3. Cook. I don't like to cook all the time (thank goodness Richard also cooks), but when I do, I find it rather meditative to prepare ingredients for cooking. I get caught up in the rhythm and repetition of chopping vegetables. I also like to make good old baking-powder biscuits, a skill I learned from my mother.

4. Listen to music. I drive to Moultrie, GA, two days a week. It takes about 35 minutes to drive the 27 miles from Tifton and I usually bring along two CDs. Today I brought Emmylou Harris's Heartaches & Highways; and George Strait's Troubadour.

5. Take a nap in the recliner. This is easier to do if I have a cat to purr me to sleep.

6. Watch a nice romantic comedy, such as Must Love Dogs, Under the Tuscan Sun, Hatari! (an old John Wayne movie), Sabrina, The American President, and others.

7. Take a road trip with Richard. I can make "Me" time out of practically any activity, as long as I'm enjoying it. We take along the iPod and listen to music. Richard usually drives and I ride shotgun.

Okay, I didn't make it to ten. But here's a nice picture for your added enjoyment:

Doesn't this look like a delicious pie? I made the crust from scratch, and Richard prepared the filling of blueberries, but for the first time in our pie-baking experience, we failed. It was awful. We've decided to change our method of preparation for the next time we make a blueberry pie.

Wish us luck.

Saturday, June 6, 2009

Old Friends

I have reconnected with several of my old friends from high school on Facebook. I have not seen some of them since the 1960s. Ain't that a scary thought, that I'm that old?

When we were in high school, five of us used to hang out together all the time. We would go shopping together, have sleepovers, have lunch -- just have fun. As of now, four of us are on Facebook. We've tried to find the fifth girl/woman, but she has a very common name and there are more than 500 people on Facebook with that name. We still have hope. We're already talking about a reunion.

Here's a picture of the five of us from that long-ago era:

Left to right: Me, Patricia, Faith, Phyllis, and Janice.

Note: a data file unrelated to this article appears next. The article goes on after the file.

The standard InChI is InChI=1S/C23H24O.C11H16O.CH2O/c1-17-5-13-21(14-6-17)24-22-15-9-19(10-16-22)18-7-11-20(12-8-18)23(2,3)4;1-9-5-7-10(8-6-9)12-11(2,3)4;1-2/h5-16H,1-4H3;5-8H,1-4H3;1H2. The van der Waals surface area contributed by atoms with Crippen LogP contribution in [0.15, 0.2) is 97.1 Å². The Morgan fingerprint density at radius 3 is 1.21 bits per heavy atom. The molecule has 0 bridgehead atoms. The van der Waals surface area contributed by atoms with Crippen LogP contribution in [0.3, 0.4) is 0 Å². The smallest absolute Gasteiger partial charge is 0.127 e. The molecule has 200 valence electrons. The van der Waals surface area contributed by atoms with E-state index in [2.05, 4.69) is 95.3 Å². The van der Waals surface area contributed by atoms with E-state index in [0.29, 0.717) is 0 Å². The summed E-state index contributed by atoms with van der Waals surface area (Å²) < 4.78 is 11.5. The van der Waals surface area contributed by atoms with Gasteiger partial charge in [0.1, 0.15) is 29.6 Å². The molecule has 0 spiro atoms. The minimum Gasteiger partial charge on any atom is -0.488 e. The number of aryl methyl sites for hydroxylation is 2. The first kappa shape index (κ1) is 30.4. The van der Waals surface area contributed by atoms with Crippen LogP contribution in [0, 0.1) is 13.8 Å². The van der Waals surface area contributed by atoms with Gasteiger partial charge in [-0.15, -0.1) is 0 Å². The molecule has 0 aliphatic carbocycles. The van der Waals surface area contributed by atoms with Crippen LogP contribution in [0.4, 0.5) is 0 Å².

Faith still lives in South Carolina; Phyllis is in Washington State; Janice is in Texas; I'm in Georgia; and we haven't located Patricia yet.

Most of this finding of each other happened in the last couple of days. The excitement had me all keyed up and I had trouble going to sleep last night. A good night's sleep calmed me down, so now I can settle down and bask in the glow of friendship. It's a lovely thing.

Tuesday, June 2, 2009

Dashiell

Dashiell is home from the vet hospital. He's easily slipped back into his life at home, hollering for his dinner at 6:00 pm sharp, sleeping in his favorite spots, waking Richard up in the morning when I'm in the shower. We have to give him three different pills, all on different schedules. He doesn't like pills, but we give him some Greenies afterwards, so he takes his pills, although it's still a little traumatic for him (and me -- I'm the one who gets to stuff them down his throat). While he was at the vet's they had a sign on his cage telling the staff that "he's very sweet, but he hisses because he's afraid." Dr. King said he was a little "love bug," and the rest of the staff just loved him. How could they not?

Dashiell and Lila are almost thirteen years old. When we were living in Athens, GA, Richard and I found out our vet had some kittens to give away. I think we saw them one day when we took our dog in for something. (Brandy, a Golden Retriever, is now in doggie heaven.) The next day, Richard called me at work and said we should get two of the kittens and that I should go when I got off and take care of it. Richard wanted a female and I wanted one of the orange tabbies. I called the vet and asked them to keep all the kittens until I could get there. When I arrived, I had the formidable task of deciding which orange tabby to get (there was only one female and she was/is black). I could have taken all four of the kittens home and thought nothing of it. I bought a cat carrier and before we got home, I had them named. Dashiell is named for Dashiell Hammett, one of my favorite mystery writers; and Lila is named for the title character in a Peter S. Beagle short story, "Lila the Werewolf." (In the story, a man slowly comes to realize that his girlfriend is a werewolf.) The cats have not followed in their namesakes' footsteps, but that's all right; they've been good cats.

Richard has to take Dashiell back to the vet on Friday, and we hope she gives us good news. He seems to be doing fine, eating well and not throwing up. I'll keep you posted.